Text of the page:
Soon you reach Ngare Nanyuki River, which you cross together with your ranger over a small bridge. Then you make your way through an area of rich open glades in which you see buffalos and giraffes again and sometimes a few crowned cranes or saddle-billed storks. After this stretch you climb a track into the mountain forest. The mountain forest is clear of low lying vegetation and is a good place for you to spot black-fronted duiker and bushbuck. Both are shy antelope but a walking safari through the forest gives you the best chance to view them.
This is followed by an idyllic stroll through lush rainforest on the eastern slopes of the extinct volcano. If you peer into the dense rainforest, you might be able to spot the silvery-cheeked hornbill and the already mentioned Hartlaub’s turaco; this is an extremely beautiful bird, its crimson wings flash through the dense lianas like a scarlet flame.
You can also identify numerous yellowwoods (Podocarpus milanijanus) coated with the old man‟s beard lichen (Usnea sp.). This is a symbiotic combination of algae and fungus in such intimate association that they are classified as a distinct species.
Further up your track passes right through a “tunnel tree” – a giant strangler fig that arches over the road. Strangler figs get their start from seeds deposited in bird droppings among the leafy detritus that collects in the nooks and crannies of large trees. The fig grows in both directions: it sends roots toward the ground, wrapping woody bonds around the trunk of the host tree, while its foliage grows up toward the light. Eventually, the fig can get large enough to block the life-giving sun from its host. In the case of the Fig Tree Arch, two trees died to support the giant parasite. The curtain of aerial roots through which you walk is kept open by the browsing of elephants.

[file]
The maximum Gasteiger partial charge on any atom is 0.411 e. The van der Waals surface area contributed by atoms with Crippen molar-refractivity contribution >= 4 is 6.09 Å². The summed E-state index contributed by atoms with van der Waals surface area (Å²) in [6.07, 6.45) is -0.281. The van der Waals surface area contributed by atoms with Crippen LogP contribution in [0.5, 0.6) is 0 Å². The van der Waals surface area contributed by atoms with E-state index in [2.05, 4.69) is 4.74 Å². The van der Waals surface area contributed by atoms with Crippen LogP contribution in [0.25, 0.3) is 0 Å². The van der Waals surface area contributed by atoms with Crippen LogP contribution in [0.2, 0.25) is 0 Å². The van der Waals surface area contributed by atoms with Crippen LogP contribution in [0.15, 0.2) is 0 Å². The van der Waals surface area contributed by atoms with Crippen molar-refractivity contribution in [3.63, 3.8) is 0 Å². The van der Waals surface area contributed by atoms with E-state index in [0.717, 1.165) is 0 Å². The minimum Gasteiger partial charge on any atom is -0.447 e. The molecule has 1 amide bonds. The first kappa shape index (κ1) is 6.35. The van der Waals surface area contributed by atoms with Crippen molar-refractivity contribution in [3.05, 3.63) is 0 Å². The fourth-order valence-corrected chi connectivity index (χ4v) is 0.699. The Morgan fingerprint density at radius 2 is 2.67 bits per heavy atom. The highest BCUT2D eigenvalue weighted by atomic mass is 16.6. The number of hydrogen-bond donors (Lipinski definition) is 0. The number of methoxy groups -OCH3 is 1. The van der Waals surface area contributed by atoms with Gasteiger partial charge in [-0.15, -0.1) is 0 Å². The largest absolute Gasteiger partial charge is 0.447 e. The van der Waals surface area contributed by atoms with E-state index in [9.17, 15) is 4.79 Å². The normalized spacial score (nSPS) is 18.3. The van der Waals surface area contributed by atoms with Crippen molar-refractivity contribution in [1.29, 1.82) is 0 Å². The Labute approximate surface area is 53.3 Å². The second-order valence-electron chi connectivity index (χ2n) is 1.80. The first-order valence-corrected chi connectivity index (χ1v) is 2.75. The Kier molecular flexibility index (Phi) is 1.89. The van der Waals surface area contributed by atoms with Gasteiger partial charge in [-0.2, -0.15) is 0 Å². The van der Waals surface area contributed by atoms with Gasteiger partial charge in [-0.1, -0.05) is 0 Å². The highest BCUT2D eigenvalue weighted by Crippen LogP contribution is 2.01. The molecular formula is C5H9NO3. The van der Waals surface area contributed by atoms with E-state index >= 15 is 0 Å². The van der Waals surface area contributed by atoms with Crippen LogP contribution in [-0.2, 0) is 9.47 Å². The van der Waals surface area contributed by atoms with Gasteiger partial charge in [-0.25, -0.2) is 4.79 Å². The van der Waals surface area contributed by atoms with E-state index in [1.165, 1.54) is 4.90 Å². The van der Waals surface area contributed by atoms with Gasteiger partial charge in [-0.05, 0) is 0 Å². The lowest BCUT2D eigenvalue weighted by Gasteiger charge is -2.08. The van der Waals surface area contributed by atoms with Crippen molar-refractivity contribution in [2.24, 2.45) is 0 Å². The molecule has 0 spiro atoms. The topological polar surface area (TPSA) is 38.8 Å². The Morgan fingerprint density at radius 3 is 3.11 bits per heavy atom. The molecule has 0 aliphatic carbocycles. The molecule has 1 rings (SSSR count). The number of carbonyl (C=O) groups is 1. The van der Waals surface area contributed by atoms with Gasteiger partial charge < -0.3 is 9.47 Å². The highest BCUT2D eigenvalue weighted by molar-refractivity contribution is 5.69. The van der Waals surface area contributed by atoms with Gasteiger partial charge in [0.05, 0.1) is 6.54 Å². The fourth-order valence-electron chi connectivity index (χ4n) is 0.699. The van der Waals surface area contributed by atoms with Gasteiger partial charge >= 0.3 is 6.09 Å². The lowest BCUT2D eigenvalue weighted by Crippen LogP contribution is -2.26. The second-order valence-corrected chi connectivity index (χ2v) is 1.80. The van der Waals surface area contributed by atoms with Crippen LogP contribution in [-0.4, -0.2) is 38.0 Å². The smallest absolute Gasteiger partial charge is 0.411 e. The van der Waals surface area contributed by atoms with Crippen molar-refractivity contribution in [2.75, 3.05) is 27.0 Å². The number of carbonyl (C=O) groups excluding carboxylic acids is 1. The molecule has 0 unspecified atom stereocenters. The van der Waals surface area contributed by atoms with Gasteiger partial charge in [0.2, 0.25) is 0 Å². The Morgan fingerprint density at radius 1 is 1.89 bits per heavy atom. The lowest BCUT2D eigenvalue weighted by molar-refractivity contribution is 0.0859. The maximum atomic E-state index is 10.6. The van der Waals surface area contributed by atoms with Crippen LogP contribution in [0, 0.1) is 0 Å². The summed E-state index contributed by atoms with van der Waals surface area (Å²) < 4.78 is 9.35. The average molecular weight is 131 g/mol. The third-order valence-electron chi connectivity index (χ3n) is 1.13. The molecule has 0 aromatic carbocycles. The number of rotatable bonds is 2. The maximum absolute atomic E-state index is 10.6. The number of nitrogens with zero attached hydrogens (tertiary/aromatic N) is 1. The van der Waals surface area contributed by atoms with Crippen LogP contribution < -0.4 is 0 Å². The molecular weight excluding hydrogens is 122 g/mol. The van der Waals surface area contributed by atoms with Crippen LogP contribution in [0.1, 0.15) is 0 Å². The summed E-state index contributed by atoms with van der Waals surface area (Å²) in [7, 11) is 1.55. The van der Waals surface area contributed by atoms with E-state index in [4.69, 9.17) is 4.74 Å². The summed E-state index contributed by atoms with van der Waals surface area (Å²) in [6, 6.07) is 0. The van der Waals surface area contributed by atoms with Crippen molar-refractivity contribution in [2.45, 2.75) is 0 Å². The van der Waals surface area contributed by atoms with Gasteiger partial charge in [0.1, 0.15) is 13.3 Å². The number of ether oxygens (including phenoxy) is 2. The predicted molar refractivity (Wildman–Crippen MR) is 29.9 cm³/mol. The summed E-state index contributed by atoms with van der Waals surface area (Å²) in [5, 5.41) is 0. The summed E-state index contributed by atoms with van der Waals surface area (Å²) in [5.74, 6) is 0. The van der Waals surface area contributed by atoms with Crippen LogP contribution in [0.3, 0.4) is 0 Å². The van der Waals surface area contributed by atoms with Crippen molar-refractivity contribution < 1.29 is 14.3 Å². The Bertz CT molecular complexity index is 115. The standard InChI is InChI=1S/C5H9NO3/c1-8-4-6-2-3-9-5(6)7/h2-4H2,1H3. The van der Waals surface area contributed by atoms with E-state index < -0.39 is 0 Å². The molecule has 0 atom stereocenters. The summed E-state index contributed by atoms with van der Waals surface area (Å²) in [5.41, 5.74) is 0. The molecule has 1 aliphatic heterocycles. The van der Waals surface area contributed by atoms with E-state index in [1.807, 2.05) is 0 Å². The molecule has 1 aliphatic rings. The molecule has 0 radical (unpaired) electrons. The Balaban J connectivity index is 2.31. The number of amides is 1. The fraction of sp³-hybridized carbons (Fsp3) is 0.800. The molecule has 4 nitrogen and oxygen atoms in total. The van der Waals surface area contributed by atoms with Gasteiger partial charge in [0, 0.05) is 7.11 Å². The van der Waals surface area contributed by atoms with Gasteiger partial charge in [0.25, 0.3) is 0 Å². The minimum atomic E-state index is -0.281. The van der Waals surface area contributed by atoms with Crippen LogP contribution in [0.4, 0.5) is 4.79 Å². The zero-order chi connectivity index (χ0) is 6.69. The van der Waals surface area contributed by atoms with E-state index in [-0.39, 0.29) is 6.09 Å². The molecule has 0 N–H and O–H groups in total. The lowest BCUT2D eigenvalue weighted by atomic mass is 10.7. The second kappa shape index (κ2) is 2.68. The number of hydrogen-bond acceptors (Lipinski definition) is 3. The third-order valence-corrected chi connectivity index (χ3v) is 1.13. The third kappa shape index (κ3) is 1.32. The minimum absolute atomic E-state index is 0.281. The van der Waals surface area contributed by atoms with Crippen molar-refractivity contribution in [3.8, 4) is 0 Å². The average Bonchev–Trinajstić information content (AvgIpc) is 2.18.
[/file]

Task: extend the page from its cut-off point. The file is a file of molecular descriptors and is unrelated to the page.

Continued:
Exiting the rainforest you reach clearings from where you can enjoy beautiful views over the Momella Lakes and the plains beyond. Also Mt. Kilimanjaro presents itself from these viewpoints in its full beauty, the perfect African backdrop on your walking safari; of course the view is dependent on the weather and the cloud cover. Just sit down for a while, relax and enjoy the silence, listen to the sounds of nature and forget the loud and hectic activities of our civilized world.
Walking in the forest is pleasant and there is no better way to appreciate its subtle beauty. Carpets of purple balsam flowers (Impatiens papilionacea) grow on the shady forest floor, along with delicate violets. Black-eyed Susan (Thunbergia alata) also occurs, in small clumps by the track, the dark centers of its glowing orange flowers giving the plant its common name. The bright red blooms of fireball lilies (Scadoxus multiflorus) are most conspicuous after the rains.
Walking also makes it easier to spot colobus monkeys again. They’ll offer you quite a memorable sight when jumping and swinging over long distances through the forest canopy, waving their black and white extremely long furry tails. Their calls, which you might hear, are a guttural roar, which is rapidly repeated in chorus. You’ll also observe some more forest birds such as Narina’s trogan and the red-fronted parrot.
As your walking safari comes to an end, your driver is waiting for you at the start point of your walk.
As there are no other camps in the same area of the Ruaha National Park as Jongomero, visitors can be assured that they are getting not only a trip of seclusion away from other guests, but a inimitae experience of the game in the park.